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Former England captain Michael Vaughan has led a chorus of criticism against Lord's after claiming fans are being priced out of attending the first Test of the summer against New Zealand.
With the opening Test of the English summer to get underway at the 'Home of Cricket' on Thursday, thousands of tickets are still up for grabs, with "astronomical prices" combined with cost-of-living pressures at the heart of fans' concerns.
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Tickets for adults start from 50 pounds ($88) and range in price up to 160 pounds ($281), with Vaughan claiming it was 'scandalous' that Lord's could get away with charging the same price as a season ticket for England's domestic competition, the Hundred.
"It drives me bonkers when I read about ticket prices and Lord's has not sold out the first test of the summer," the former England captain told the UK's Telegraph.
"If Lord's is going to continue to charge these astronomical prices then they should be under threat from other grounds who will not charge as much.
"You can't keep saying, 'we are Lord's, we need two test matches a year' and then charge over 150 pounds in the holidays, during the (Queen's Platinum) Jubilee and during a cost-of-living crisis."
Vaughan blamed the administrators for not being "streetwise enough" and said it was time to give back to the fans, especially as they look to return to normal life after the Covid-19 pandemic.
"We are the one country that generally sells out test cricket," he added.
"One of the reasons we are successful at selling test cricket is because people want to watch it.
"So, don't out-price them. Just read the room."
'Embarrassing For The Game' – Ticket Prices Stir Debate As Thousands Seats Reportedly Remain Unsold For Lord's Test https://t.co/NWRrkE8xOv
£110 for a junior ticket? Shame on Lord’s.
— PAU7 J0NE$ (@cathsbruv) May 31, 2022
It’s actually MCC who sets the ticket prices at Lord’s. We need to blame them in this instance. Greedy buggers.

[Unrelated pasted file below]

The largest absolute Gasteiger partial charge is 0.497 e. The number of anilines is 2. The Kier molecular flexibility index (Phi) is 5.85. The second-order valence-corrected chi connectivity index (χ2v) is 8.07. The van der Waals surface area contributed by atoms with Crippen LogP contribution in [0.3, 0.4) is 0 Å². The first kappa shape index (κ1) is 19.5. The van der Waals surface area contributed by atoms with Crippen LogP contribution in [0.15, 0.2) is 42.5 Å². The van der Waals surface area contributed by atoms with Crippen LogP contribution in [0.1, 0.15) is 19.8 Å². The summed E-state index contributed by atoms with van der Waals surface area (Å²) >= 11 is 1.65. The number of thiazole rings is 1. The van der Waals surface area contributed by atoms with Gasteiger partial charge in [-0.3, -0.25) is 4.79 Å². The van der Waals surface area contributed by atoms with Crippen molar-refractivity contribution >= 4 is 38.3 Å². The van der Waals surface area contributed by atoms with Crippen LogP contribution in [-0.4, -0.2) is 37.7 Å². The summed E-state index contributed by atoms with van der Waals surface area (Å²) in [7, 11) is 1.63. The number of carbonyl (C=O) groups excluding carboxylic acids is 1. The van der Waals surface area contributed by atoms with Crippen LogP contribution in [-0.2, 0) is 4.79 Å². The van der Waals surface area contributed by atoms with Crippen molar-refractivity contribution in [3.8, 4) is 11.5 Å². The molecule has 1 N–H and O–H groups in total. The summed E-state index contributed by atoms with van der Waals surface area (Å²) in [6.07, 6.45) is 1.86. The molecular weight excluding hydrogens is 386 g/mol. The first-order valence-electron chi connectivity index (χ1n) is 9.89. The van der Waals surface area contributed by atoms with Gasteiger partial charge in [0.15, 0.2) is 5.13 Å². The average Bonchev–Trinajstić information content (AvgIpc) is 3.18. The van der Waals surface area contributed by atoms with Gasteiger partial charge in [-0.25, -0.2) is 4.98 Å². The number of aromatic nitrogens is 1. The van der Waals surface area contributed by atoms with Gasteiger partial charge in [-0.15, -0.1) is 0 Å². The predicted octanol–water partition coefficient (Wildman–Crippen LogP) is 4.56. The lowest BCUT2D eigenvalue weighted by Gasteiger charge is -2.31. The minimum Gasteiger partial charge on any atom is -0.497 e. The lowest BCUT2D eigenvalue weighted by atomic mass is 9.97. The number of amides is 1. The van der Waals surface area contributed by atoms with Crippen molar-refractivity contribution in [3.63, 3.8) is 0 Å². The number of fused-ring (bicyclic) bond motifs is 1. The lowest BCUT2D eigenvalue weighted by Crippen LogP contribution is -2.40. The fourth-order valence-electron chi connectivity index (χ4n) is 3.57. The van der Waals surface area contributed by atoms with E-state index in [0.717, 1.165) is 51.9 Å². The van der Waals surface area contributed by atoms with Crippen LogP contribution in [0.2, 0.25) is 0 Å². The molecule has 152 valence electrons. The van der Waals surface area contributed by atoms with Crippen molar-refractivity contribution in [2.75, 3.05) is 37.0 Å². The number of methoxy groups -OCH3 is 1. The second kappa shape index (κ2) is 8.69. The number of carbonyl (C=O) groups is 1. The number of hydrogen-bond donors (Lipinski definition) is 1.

— WG RumblePants (@WG_RumblePants) May 31, 2022
The prices are mad. I used to go every year. I bought season tickets to the Hundred for me and the children rather than go to one day at Lord’s
— James Howlett (@Cropcirclejerk) May 31, 2022
I’m a Middlesex member and love Lord’s, but can’t justify the ticket prices for Test matches. Cheaper to go to Birmingham or Nottingham from where I am (Bedfordshire) and that makes no sense.
It seems odd, but I hope it’s not full, and they adjust future prices accordingly.
— Damian Blow (@damo_blow) May 31, 2022
Days one, two and three at Lord's often sell out in advance but more than 1,000 were still on sale for the opening day, and thousands more for the proceeding days.
Marylebone Cricket Club, owner of Lord’s, admit that sales have been slower than normal but cite the Queen’s Platinum Jubilee as a potential explanation.
“With The Queen’s Platinum Jubilee double bank holiday weekend also taking place, we have seen a reduction in our usual expected attendance numbers,” the MCC said.
“However, sales remain strong for the opening two days of the match and across our other international fixtures this year, with our India ODI being sold out.
MCC defends Lord's ticket prices
Despite the widespread backlash from fans, the MCC has defended its controversial ticket pricing.
“Whilst we recognise that the top price tickets available are at a premium price, we believe that across the whole ground, this represents good value to watch top-class international cricket at one of the world’s most iconic sporting venues, with many pricing points available.”
MCC has undertaken significant reorganisation of its ticket pricing for international matches in recent years.
The Cricket Supporters’ Association said in a statement: “Obviously, there are a variety of contributing factors to Lord’s facing empty seats for the first Test match of the international season, but the high price of tickets is undoubtedly one of them.
“In these uncertain times, we’ve been told of many supporters who couldn’t afford the tickets in the first place or were unsure about buying tickets early and are now faced with astronomically high prices.
“The MCC would have known ticket sales were down weeks ago and so could have opened up the ticket sales with a different pricing structure for this particular game. It isn’t rocket science but this could have been a great opportunity to showcase Test cricket to a wider audience at one of the best grounds in the world.”
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